I still moderate all the comments here, but the setup is idiosyncratic enough that hardly any spam gets through. Today, I’m pondering one particular comment, wondering whether to approve.

The comment is to Kindle Yourself, about how you can buy the contents of this blog for $1.99 a month on your Kindle. It says:

From: Wendy

As much as I love to read - especially blogs - I don't think it would be feasible for most people to subscribe to 5 or 6 blogs for that price. Not in this economy. But it's a great idea and I would gladly do it for some of the top daily newspapers.

Sensible enough. As I often do, since I care who reads this, I clicked on the “Wendy” link and it took me to wendycarlisle.com. While at first glance this is a vanilla blog, something about it bothered me; also, I was pretty sure I’d seen this movie before; comments from other blogs that somehow, in some intangible way I couldn’t put a finger on, felt like this one.

A bit of poking around increased my discomfort. First, there’s the blog’s “Disclosure Policy”, a graphic of some text (?!) from which I excerpt:

This blog is a personal blog written and edited by me. For questions about this blog, please contact <gmail address elided>.

This blog accepts forms of cash advertising, sponsorship, paid insertions or other forms of compensation... the owner(s) of this blog is compensated to provide opinion on products, services, websites, and various other topics. Even though the owner(s) of this blog receives compensation for or posts or advertisements, we always give our honest opinions, findings, beliefs, or experiences on those topics or products...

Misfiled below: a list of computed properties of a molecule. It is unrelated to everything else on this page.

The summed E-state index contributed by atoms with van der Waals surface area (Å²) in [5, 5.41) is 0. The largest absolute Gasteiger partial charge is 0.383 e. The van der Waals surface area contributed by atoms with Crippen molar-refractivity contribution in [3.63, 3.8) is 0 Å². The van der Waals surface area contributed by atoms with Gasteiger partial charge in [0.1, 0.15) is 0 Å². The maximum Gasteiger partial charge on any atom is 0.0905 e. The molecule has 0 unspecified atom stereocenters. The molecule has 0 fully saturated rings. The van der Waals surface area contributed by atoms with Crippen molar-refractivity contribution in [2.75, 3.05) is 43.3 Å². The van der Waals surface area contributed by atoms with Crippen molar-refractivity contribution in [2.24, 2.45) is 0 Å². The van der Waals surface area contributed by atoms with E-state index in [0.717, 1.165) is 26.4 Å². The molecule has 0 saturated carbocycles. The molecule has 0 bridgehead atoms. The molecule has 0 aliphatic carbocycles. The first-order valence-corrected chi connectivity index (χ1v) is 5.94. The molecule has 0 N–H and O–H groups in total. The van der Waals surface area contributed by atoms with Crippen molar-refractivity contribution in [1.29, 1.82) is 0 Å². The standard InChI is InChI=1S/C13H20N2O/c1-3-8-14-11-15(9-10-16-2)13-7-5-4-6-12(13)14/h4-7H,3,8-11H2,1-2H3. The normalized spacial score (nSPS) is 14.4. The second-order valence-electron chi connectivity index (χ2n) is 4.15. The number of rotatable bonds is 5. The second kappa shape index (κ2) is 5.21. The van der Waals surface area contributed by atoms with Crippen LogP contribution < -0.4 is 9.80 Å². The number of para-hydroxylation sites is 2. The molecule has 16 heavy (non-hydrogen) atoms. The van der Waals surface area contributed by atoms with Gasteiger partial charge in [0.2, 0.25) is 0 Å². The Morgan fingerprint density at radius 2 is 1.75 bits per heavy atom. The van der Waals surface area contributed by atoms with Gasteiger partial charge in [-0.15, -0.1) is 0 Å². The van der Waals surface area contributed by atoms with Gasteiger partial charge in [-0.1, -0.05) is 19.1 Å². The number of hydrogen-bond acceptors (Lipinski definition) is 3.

Hmm, well, OK, I guess.

Then I glanced at the blogroll. All linked by first name, all hosted at URLs of the form FirstnameLastname.com. All sounding like they were written by real people living in real places, but theme-free and passion-free. All with what looked like bits of product placement. All WordPress. Most but not all of the domain names registered by AC Merchandising LLC.

So, yep, I’m pretty sure this is a new (to me) form of, uh... what? Spam? I’m not sure. It seems there are some real people in the system writing these blogs? Innocent folk looking to make a few extra bucks? A small staff each emulating a bunch of these people?

Anyhow, I don’t think I’m going to approve the comment. Wendy, if you’re a real person, I apologize.


Comment feed for ongoing:Comments feed

From: Avi Flax (Jul 01 2009, at 13:39)

Definitely spam.


From: Henrik B (Jul 01 2009, at 13:40)

I have recently received several "offers" on getting paid for product placements on blogs. I guess in this economy it is more attractive for people to jump on an idea like this, and somebody has probably realized that helping people to get their own domains will help it along even further. I don't know if it's spam, but it doesn't help the person in the long run.

One thing is for certain. It's not SPAM.


From: Ian Bell (Jul 01 2009, at 13:51)

This is SEO, with a little bit of astroturfing.